One of the AMU’s central focuses is on investment advisers to alternative investments and private funds, and more specifically, hedge fund advisers. Over the past two decades the industry has seen tremendous growth in the number of funds operating, expanding from a few hundred in 1990 to tens of thousands of individual funds today. Collectively, these funds have trillions of dollars under management. The Asset Management Unit was created in part to better understand the workings of the hedge fund industry generally, and, more specifically, the diversity of their investment strategies. Within the Enforcement Division, the AMU is generating the training, focus, and expertise to be able to handle the challenges that come with detecting and combating fraud and other violations in this ever-evolving and sophisticated industry.
Before I turn to the risks of hedge fund investments, it is important to note that we recognize that the majority of funds take their obligations as investment advisers seriously. Additionally, we understand the importance of alternative investment vehicles as the industry’s capital grows, and likewise recognize that hedge funds’ trading adds depth and liquidity to the markets in which they invest.
Over the course of the last couple of years, it is clear that even the sophisticated class of investors who invest in hedge funds are by themselves unable to effectively monitor the industry. We firmly believe that in order to protect investors, the industry needs vigilant enforcement oversight, and over the last few years, we have observed certain behavior by private funds that highlights the need for such oversight.
First, alternative investment vehicles often involve complex, illiquid or opaque investments. The lack of transparency into their investment strategies and operations may occur for legitimate business reasons, but, at the same time, the potential for fraud is substantial. Even sophisticated investors can be defrauded through alternative investment vehicles, especially when their practices are not transparent to investors or regulators.
Second, there is an emerging retail orientation of hedge funds that increasingly exposes ordinary investors to such funds either directly or indirectly through pensions, endowments, foundations, and other retirement plans. For example, according to certain sources, private sector pension funds currently seek to allocate on average about 10% of their assets to hedge funds, and public sector pensions target an 8% allocation on average. Adding in private equity and real estate, these numbers get even bigger. According to these sources, larger pensions with more than $1 billion in assets have increased their stakes in alternative investments to almost 20 percent, nearly double the percentage from 5 years ago.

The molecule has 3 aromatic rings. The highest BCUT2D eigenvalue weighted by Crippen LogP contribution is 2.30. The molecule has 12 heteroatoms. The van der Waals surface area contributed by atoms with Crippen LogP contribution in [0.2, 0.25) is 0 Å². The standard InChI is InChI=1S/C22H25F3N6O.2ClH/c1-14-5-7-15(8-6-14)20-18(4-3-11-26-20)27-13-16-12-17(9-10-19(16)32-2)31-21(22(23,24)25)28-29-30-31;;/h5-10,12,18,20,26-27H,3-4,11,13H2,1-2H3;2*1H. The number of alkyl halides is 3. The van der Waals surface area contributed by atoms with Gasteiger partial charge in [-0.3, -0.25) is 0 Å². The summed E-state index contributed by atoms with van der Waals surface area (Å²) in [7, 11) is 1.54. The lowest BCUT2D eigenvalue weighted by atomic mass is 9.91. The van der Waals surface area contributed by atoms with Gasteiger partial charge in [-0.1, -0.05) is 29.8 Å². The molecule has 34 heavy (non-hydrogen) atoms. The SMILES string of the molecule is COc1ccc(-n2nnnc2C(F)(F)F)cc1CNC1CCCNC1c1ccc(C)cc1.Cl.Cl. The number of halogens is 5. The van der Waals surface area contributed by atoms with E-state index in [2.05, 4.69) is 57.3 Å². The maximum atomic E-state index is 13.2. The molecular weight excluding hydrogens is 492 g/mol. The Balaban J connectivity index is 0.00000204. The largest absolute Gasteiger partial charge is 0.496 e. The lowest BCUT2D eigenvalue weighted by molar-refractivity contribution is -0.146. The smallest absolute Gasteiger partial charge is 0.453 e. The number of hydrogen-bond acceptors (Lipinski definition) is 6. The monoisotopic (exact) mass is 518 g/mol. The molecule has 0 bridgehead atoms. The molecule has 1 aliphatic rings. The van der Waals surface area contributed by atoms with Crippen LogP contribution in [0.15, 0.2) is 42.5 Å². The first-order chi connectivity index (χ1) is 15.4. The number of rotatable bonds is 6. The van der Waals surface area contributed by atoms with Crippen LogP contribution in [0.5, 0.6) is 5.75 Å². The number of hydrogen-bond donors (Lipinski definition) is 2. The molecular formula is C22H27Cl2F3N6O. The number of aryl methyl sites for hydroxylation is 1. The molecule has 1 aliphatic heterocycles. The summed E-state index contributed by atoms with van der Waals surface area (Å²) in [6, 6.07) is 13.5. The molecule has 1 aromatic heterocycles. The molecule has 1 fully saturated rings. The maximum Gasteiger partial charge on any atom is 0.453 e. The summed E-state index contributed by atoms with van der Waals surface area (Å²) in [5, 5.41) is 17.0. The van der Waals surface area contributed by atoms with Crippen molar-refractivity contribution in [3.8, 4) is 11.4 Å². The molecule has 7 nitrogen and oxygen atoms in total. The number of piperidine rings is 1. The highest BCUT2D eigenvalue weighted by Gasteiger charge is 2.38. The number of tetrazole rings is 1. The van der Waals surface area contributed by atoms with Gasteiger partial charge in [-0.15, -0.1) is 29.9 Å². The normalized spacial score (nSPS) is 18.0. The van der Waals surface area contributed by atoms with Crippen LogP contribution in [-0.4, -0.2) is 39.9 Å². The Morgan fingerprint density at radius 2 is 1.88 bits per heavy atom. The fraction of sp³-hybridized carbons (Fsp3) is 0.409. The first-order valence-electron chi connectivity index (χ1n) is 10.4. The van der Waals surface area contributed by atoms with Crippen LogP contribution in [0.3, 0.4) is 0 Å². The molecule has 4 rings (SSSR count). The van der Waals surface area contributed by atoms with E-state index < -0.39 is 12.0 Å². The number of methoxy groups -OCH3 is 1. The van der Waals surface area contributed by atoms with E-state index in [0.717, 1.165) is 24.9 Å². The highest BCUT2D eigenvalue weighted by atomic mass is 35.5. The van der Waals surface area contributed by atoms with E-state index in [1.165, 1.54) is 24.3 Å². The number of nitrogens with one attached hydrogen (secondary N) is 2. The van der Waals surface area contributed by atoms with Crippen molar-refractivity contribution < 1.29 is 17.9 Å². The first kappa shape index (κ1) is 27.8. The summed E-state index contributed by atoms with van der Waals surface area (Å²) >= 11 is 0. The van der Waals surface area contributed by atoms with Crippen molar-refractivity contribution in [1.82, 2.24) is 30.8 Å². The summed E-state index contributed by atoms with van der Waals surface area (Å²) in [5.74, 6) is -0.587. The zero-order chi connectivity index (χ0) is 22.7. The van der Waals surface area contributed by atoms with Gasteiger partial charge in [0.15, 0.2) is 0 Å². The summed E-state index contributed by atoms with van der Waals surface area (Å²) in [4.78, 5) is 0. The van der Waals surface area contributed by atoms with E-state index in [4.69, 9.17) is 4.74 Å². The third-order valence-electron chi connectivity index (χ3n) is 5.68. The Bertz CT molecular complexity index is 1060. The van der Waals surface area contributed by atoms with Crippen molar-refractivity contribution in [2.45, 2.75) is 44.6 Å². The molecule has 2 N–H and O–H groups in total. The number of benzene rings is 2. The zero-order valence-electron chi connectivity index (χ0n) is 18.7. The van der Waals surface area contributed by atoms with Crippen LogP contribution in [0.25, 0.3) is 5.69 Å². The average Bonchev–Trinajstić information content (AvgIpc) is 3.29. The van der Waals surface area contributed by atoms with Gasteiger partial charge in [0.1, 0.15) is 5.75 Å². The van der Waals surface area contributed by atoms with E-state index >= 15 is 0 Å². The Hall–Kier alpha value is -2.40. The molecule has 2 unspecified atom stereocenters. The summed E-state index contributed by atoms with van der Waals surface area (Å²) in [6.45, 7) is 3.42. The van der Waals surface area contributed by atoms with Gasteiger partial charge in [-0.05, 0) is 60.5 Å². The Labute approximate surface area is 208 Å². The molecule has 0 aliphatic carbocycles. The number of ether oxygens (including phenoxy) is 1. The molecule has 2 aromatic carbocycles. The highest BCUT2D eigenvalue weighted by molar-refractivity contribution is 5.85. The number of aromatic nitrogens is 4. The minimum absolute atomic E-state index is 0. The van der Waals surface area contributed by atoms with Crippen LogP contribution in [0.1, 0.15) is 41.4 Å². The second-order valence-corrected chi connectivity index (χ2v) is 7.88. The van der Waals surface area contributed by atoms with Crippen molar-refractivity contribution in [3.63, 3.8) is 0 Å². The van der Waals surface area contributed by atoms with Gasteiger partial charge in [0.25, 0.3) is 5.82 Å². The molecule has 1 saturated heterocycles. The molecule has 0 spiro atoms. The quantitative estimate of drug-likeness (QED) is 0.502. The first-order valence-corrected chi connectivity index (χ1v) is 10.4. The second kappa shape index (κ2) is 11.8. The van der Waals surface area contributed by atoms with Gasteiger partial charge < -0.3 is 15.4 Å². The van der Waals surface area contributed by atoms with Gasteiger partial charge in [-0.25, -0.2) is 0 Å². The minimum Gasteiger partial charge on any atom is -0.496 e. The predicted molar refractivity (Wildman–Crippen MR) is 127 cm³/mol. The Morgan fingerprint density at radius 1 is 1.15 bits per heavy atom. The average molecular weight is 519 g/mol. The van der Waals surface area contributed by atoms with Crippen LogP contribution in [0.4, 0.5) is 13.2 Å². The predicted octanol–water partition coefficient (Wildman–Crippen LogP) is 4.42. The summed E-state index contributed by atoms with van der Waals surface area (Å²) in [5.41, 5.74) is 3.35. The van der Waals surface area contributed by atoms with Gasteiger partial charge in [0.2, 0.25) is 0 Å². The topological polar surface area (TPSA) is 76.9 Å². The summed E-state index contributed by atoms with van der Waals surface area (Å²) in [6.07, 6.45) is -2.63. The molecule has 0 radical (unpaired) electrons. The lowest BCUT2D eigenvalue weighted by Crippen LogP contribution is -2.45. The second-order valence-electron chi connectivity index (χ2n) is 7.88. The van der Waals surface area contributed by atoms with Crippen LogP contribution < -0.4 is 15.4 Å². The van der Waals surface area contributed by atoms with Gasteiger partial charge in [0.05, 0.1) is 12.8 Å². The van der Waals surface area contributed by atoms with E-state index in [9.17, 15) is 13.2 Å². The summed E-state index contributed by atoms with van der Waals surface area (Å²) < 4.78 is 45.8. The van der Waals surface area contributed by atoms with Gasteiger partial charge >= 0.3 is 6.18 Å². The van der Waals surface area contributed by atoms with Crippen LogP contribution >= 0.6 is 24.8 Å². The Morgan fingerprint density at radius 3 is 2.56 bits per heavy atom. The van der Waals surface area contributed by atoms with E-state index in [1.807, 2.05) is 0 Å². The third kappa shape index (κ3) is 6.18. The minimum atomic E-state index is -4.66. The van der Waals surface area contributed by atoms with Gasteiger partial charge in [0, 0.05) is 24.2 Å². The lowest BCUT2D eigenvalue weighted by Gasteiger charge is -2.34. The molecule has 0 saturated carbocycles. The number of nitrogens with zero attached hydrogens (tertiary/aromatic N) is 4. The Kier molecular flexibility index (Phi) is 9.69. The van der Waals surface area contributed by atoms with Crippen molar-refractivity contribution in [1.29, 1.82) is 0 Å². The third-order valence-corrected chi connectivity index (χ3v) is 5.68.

Third, besides indirect investment, the retailization of hedge funds has made it easier for unsophisticated investors to invest directly in hedge funds. Looking ahead, the elimination of the prohibition on general solicitation and general advertising as a result of the JOBS Act could have an immediate impact because, what were formerly private offerings, can now in some form be broadcast to a much wider audience. We understand that this may facilitate capital formation, but one of our concerns is that these retail-oriented hedge funds may be offered to investors that may have the financial wherewithal to meet accredited investor standards but are otherwise financially unsophisticated.
Fourth, the AMU is particularly aware of the risks posed by private funds advised by unregistered advisers. Smaller private fund advisers, typically those with less than $150 million in assets under management, pose a risk because they may be exempt from SEC registration. Unregistered advisers may not have effective compliance policies and procedures to prevent fraud and other violations, are not subject to inspection by exam staff, and need not comply with the Commission’s advertising rules applicable to registered advisers. Knowing that a disproportionate amount of fraud occurs at smaller hedge fund advisers, the AMU is concerned that unregistered advisers may engage in general solicitation without the proper policies in place to ensure that only accredited investors invest.